Threat Can voicemail status messages be spoofed? It is easy to spoof and send SMS text messages to phones through many available services. Do those services also allow to send non-text messages? (Might be outside the scope of this review, although it means that we cannot trust that data and we need to do strict validation on it)

Analysis Very likely but outside of the scope of this review. There is likely also nothing that can be done about this on the client side.

Threat The voicemail status message contains an optional displayable text string to be shown to the user. This string is provided by the telco. Is it possible to put HTML in this message to be executed when the message is displayed?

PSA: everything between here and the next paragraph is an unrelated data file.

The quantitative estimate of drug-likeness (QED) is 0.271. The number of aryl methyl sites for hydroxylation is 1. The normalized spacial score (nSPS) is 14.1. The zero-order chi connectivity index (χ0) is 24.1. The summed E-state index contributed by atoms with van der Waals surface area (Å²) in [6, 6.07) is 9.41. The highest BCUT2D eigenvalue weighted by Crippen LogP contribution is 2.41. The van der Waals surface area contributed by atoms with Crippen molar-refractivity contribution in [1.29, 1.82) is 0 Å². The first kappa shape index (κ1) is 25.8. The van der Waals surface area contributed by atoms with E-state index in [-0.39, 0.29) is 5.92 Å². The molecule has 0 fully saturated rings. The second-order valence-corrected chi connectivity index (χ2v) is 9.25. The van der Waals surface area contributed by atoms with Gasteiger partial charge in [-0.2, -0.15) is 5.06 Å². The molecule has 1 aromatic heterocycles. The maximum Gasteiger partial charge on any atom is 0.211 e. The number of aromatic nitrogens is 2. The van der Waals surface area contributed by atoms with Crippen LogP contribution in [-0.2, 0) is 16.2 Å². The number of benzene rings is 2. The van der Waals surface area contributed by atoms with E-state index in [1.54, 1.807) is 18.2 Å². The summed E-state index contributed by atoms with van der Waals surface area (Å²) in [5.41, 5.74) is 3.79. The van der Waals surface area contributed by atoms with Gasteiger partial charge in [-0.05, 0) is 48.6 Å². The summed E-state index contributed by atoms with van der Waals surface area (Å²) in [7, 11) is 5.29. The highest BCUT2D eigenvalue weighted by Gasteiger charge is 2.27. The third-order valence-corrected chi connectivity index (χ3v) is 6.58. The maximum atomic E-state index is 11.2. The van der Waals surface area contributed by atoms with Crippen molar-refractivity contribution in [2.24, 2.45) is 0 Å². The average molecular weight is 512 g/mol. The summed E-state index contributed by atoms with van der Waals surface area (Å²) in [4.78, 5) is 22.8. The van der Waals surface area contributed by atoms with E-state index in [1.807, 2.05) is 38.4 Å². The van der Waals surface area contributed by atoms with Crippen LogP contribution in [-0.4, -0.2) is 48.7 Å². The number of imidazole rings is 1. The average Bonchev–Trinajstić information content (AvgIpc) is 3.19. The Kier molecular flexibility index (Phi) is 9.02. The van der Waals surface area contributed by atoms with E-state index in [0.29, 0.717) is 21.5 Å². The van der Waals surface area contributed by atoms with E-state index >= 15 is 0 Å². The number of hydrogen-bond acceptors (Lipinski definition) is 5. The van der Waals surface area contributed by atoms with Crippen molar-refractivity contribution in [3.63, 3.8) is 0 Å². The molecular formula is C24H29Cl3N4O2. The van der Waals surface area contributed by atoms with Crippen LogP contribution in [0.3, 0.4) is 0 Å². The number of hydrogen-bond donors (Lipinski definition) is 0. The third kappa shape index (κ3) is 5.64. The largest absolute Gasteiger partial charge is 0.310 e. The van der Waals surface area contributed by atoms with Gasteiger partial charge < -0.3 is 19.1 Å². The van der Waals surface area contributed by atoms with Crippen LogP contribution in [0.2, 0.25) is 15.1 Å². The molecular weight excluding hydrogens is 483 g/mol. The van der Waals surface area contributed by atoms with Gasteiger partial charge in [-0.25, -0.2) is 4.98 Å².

Analysis The text is displayed in the notification is ultimately put in the content by NotificationScreen.addNotification which uses textContent for both title and message. So even if injected content would be put in the voicemail message, it would show up escaped in the content.

Bad User Input

Threat In the settings app the user can provide an (alternative) voicemail number. Is the number properly validated and/or can it be used to trigger malicious actions?

Analysis The input field in the settings has a type="tel" attribute. This means that the input is validated and should only accept things that look like phone numbers. See apps/settings/index.html